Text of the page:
Government aid to keep economy afloat should address multiemployer pension plans
Source: The Washington Times`
If you’ve ever even claimed to care about limiting government spending, then you know things have gone significantly off the rails.
The U.S. government spent $4.5 trillion last year. It already has spent or committed more than that this year, and we are not yet out of April. It also has postponed Tax Day till July 15, which means that money sits in taxpayers’ accounts — and not the government’s — for three additional, expensive months.
Washington has decided to attempt to keep everyone afloat until the pandemic subsidies and economic activity can return. It has halted evictions and foreclosures, approved $1,200 direct payments to taxpayers and endorsed $355 billion in loans to small businesses that will be forgiven entirely if they keep their employees on the payroll through June.
These are adjunct safety nets cast widely to keep the maximum number of Americans solvent through the crisis. In this spirit, Congress must find a way to help multiemployer pension programs.
Multiemployer pension plans are how employers of union workers join together to fund their negotiated pension and retiree health benefits programs. There are about 1,400 of them, and they cover 10 million people, including more than 6 million retirees, with most in the building trades, manufacturing, mining, trucking and entertainment.
Multiemployer pension plans were in bad shape even before COVID-19 hit. Collectively, their assets amount to about 40 percent of their liabilities. Six plans collapsed in the last year, and eight others sought assistance from the Pension Benefit Guaranty Corp., the federal backstop to these plans, which is itself — along with several of the nation’s biggest plans — in danger of collapse within five years absent reform.
But now the country’s aging demographics, the coronavirus-related rapid decline of the stock market and dramatic drop in employment, have made the situation urgent. Congress took some steps in the CARES Act — the first round of COVID-19 economic relief – including a measure that allows companies to defer pension contributions and suspend benefits restrictions into next year.
But there is consensus more must be done. The heart of a relief package supported by House Speaker Nancy Pelosi, Senate Democrats and President Trump was stripped out of the first coronavirus relief bill at the behest of Senate Majority Mitch McConnell because Senate Republicans did not want to bail out union pension plans without providing safeguards to ensure the problem wouldn’t return in even bigger form.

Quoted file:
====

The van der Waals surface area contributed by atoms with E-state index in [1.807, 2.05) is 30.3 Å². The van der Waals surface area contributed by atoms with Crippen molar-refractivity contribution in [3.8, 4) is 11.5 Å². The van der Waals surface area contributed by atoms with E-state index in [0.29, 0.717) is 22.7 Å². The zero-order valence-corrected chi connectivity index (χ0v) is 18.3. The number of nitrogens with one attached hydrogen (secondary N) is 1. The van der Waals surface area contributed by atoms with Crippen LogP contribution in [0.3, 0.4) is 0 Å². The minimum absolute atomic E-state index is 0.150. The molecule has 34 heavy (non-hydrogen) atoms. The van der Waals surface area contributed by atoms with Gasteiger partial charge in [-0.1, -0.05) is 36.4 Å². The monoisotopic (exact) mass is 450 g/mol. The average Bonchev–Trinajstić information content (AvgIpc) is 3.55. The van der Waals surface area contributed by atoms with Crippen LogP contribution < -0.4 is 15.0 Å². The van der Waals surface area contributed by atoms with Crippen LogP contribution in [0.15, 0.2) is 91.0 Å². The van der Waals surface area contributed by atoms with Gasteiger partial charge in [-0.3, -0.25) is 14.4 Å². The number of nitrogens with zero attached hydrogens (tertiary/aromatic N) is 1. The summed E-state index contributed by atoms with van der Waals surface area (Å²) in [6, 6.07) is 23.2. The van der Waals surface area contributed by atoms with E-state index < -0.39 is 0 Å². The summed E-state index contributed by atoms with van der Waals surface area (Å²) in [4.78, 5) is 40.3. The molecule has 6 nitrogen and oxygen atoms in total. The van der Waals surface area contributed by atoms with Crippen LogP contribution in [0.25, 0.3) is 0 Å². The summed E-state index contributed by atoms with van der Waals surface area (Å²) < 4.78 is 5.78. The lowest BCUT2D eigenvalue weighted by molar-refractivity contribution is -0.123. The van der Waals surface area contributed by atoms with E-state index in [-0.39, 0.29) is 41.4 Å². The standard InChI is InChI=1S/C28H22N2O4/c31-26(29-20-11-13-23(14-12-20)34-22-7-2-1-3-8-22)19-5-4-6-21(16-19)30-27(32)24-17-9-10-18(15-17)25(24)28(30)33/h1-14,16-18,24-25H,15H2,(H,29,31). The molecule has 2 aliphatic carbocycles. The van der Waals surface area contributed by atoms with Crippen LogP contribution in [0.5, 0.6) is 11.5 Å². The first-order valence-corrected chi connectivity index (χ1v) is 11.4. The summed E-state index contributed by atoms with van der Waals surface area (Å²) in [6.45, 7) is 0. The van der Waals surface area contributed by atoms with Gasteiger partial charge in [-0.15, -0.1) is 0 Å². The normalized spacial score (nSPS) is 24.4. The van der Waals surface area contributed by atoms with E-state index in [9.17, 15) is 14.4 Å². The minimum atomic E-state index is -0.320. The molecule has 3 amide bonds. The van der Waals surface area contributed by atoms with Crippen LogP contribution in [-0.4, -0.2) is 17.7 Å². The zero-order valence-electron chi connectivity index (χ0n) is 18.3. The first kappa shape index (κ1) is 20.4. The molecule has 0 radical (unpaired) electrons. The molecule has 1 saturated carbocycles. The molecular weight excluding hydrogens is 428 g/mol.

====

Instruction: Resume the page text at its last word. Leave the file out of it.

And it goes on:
A Republican plan, based on an earlier proposal put together by Sens. Charles Grassley, Iowa Republican, and Lamar Alexander, Tennessee Republican, would “partition” off the portions of plans that are in the worst shape and have the government pay their benefits through the Pension Benefit Guaranty Corp., leaving the healthier portions to pay for themselves.
It would require pension plans to pay premiums to the Pension Benefit Guaranty Corp. commensurate with the actual risk each plan entails, rather than the one-size-fits-all pricing model now in use. Those that pursue riskier strategies would pay more of the cost of insuring their plans going forward. This, in turn, would mean pension plans would have to more accurately report earnings expectations — another source of the present problem.
It also would be made available only to plans in the worst overall conditions and only those in “critical and declining” status as of enactment would be eligible.
Democrats want to include more plans and to make plans that fall into “critical and declining” status by 2024 eligible. It is less insistent on the accountability measures in the Grassley-Alexander plan.
Sticking points remain on how much to commit to this and on how to build safeguards into the plans so this doesn’t have to be revisited in the near future. Republican senators were said to have balked at the earlier proposal after the Congressional Budget Office reported that 25 percent of the plans that would’ve been covered under the proposal considered with the first CARES Act would’ve collapsed over time anyway.
There aren’t a lot of Republicans who came to Washington to bail out union pension plans. But even fewer came to take over paying union retiree and health benefits because those plans collapsed.
A deal is within reach here, and if it’s done right, it will be no worse than the dozens of other deals that are getting made in Washington to keep America afloat during the pandemic.
Brian McNicoll, a freelance writer based in Alexandria, Virginia, is a former senior writer for The Heritage Foundation and former director of communications for the House Committee on Oversight and Government Reform.